“How do you calculate workers compensation?”
If you have been injured at work, you are generally eligible for workers’ compensation benefits, including a weekly benefit to replace wages. Under Pennsylvania law, you are entitled to about two-thirds of your weekly wage, up to a maximum amount. The actual amount that you are owed is based on your gross average weekly wage.
The average weekly wage is calculated based on your total of all gross wages from every employer you have at the time of your injury. Your average weekly wage includes overtime, bonuses, tips that you reported to the IRS, vacation pay, and even payments for lodging.
If you receive the same amount each week, your average weekly wage is your gross weekly paycheck. If you are an hourly worker, your average weekly wage will depend on how long you have worked for the employer where you were injured.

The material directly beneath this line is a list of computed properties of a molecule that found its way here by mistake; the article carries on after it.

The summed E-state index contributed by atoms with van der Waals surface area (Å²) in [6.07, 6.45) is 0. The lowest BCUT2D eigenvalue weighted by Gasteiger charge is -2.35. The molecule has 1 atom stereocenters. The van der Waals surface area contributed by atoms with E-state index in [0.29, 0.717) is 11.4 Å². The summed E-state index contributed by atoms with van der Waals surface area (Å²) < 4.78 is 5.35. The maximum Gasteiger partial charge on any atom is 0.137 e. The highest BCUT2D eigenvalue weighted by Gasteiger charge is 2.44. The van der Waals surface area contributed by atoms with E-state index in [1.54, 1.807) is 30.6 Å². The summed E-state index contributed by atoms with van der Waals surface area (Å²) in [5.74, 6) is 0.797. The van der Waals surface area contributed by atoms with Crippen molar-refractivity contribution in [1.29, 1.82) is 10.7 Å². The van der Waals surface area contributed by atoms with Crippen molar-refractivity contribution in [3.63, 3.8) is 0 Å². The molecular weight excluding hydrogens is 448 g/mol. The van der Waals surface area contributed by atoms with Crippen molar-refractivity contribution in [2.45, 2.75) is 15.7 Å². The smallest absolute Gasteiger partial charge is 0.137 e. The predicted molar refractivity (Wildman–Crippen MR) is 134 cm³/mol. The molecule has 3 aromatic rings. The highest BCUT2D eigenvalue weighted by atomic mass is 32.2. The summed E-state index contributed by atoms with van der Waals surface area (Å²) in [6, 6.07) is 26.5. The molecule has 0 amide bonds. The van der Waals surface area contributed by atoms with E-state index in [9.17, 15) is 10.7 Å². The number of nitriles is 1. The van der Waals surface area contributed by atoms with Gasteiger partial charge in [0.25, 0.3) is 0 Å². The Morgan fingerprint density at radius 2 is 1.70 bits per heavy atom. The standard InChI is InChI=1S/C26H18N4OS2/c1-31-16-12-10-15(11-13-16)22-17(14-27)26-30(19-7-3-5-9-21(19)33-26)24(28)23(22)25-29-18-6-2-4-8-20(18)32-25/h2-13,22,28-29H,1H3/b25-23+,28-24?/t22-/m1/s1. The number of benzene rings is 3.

In addition, there are minimum and maximum benefits. The maximum amount you can receive depends on the Department of Labor and Industry’s calculation of the statewide average weekly wage. If you were injured at work in 2014:
- You will receive $914 per week if your average weekly wage is greater than $1398
- You will receive 2/3 of your average weekly wage if your average weekly wage is between $666 and 1,398
- You will receive $466 if your average weekly wage is between approximately $517 and $699
- You will receive 90 percent of your average weekly wage if you earn less than approximately $517.
There are other potential factors in calculating your average weekly wage. Our law firm has found that the average weekly wage is one of the most frequently miscalculated items by workers’ compensation insurance carriers. Because these errors can result in significant money over time, you should work with an experienced workers’ compensation attorney if you suspect that your average weekly wage is not accurate.
- Our law firm handles workers’ compensation claims in Philadelphia and other Pennsylvania cities. For our clients’ benefit, we provide a handbook with answers to common workers’ compensation questions. To request a copy, visit our workers’ compensation handbook page.